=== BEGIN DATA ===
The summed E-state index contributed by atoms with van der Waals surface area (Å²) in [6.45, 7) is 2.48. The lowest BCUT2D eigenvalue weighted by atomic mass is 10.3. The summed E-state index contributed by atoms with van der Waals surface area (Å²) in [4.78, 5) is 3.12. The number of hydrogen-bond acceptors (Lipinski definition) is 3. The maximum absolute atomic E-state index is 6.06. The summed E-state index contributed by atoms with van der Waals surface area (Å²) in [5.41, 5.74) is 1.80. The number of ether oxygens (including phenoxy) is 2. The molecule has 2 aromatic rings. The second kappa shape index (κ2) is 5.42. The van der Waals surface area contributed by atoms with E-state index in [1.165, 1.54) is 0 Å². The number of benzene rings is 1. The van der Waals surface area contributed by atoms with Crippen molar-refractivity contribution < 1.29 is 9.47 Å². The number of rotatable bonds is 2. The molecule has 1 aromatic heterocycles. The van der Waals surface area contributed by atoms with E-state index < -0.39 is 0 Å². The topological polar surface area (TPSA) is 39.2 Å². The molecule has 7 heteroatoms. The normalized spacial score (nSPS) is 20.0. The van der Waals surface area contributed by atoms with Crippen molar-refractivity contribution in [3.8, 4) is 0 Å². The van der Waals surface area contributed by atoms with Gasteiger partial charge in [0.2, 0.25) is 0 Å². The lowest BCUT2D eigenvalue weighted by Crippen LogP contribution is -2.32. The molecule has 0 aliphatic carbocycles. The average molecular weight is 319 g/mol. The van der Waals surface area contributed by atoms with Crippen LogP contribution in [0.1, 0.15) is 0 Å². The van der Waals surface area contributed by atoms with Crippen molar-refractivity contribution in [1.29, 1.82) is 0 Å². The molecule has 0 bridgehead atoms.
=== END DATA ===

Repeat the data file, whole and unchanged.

The summed E-state index contributed by atoms with van der Waals surface area (Å²) in [6.45, 7) is 2.48. The lowest BCUT2D eigenvalue weighted by atomic mass is 10.3. The summed E-state index contributed by atoms with van der Waals surface area (Å²) in [4.78, 5) is 3.12. The number of hydrogen-bond acceptors (Lipinski definition) is 3. The maximum absolute atomic E-state index is 6.06. The summed E-state index contributed by atoms with van der Waals surface area (Å²) in [5.41, 5.74) is 1.80. The number of ether oxygens (including phenoxy) is 2. The molecule has 2 aromatic rings. The second kappa shape index (κ2) is 5.42. The van der Waals surface area contributed by atoms with E-state index in [1.165, 1.54) is 0 Å². The number of benzene rings is 1. The van der Waals surface area contributed by atoms with Crippen molar-refractivity contribution < 1.29 is 9.47 Å². The number of rotatable bonds is 2. The molecule has 1 aromatic heterocycles. The van der Waals surface area contributed by atoms with E-state index < -0.39 is 0 Å². The topological polar surface area (TPSA) is 39.2 Å². The molecule has 7 heteroatoms. The normalized spacial score (nSPS) is 20.0. The van der Waals surface area contributed by atoms with Crippen molar-refractivity contribution in [3.8, 4) is 0 Å². The van der Waals surface area contributed by atoms with Gasteiger partial charge in [0.2, 0.25) is 0 Å². The lowest BCUT2D eigenvalue weighted by Crippen LogP contribution is -2.32. The molecule has 0 aliphatic carbocycles. The average molecular weight is 319 g/mol. The van der Waals surface area contributed by atoms with Crippen LogP contribution in [0.1, 0.15) is 0 Å². The van der Waals surface area contributed by atoms with Crippen molar-refractivity contribution in [1.29, 1.82) is 0 Å². The molecule has 0 bridgehead atoms.